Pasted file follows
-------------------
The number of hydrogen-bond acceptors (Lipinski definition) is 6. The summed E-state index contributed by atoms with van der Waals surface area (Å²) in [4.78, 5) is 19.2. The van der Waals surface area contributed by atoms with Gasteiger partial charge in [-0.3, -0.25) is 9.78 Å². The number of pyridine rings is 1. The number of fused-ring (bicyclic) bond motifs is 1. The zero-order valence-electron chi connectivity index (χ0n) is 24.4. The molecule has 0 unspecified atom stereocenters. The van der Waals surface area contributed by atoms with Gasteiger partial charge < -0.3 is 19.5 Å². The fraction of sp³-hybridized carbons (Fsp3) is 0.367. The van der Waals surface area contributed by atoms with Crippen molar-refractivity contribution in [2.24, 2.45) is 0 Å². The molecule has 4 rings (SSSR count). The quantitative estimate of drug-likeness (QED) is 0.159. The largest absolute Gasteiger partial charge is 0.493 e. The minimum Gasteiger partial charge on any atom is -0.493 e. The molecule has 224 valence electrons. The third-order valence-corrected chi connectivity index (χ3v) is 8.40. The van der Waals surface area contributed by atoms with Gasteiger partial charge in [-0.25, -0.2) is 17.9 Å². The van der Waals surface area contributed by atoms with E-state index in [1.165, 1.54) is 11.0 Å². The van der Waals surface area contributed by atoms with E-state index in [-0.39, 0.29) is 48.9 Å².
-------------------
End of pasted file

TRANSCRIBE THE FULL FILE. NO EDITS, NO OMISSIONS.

The number of hydrogen-bond acceptors (Lipinski definition) is 6. The summed E-state index contributed by atoms with van der Waals surface area (Å²) in [4.78, 5) is 19.2. The van der Waals surface area contributed by atoms with Gasteiger partial charge in [-0.3, -0.25) is 9.78 Å². The number of pyridine rings is 1. The number of fused-ring (bicyclic) bond motifs is 1. The zero-order valence-electron chi connectivity index (χ0n) is 24.4. The molecule has 0 unspecified atom stereocenters. The van der Waals surface area contributed by atoms with Gasteiger partial charge < -0.3 is 19.5 Å². The fraction of sp³-hybridized carbons (Fsp3) is 0.367. The van der Waals surface area contributed by atoms with Crippen molar-refractivity contribution in [2.24, 2.45) is 0 Å². The molecule has 4 rings (SSSR count). The quantitative estimate of drug-likeness (QED) is 0.159. The largest absolute Gasteiger partial charge is 0.493 e. The minimum Gasteiger partial charge on any atom is -0.493 e. The molecule has 224 valence electrons. The third-order valence-corrected chi connectivity index (χ3v) is 8.40. The van der Waals surface area contributed by atoms with Gasteiger partial charge in [-0.25, -0.2) is 17.9 Å². The van der Waals surface area contributed by atoms with E-state index in [1.165, 1.54) is 11.0 Å². The van der Waals surface area contributed by atoms with E-state index in [-0.39, 0.29) is 48.9 Å².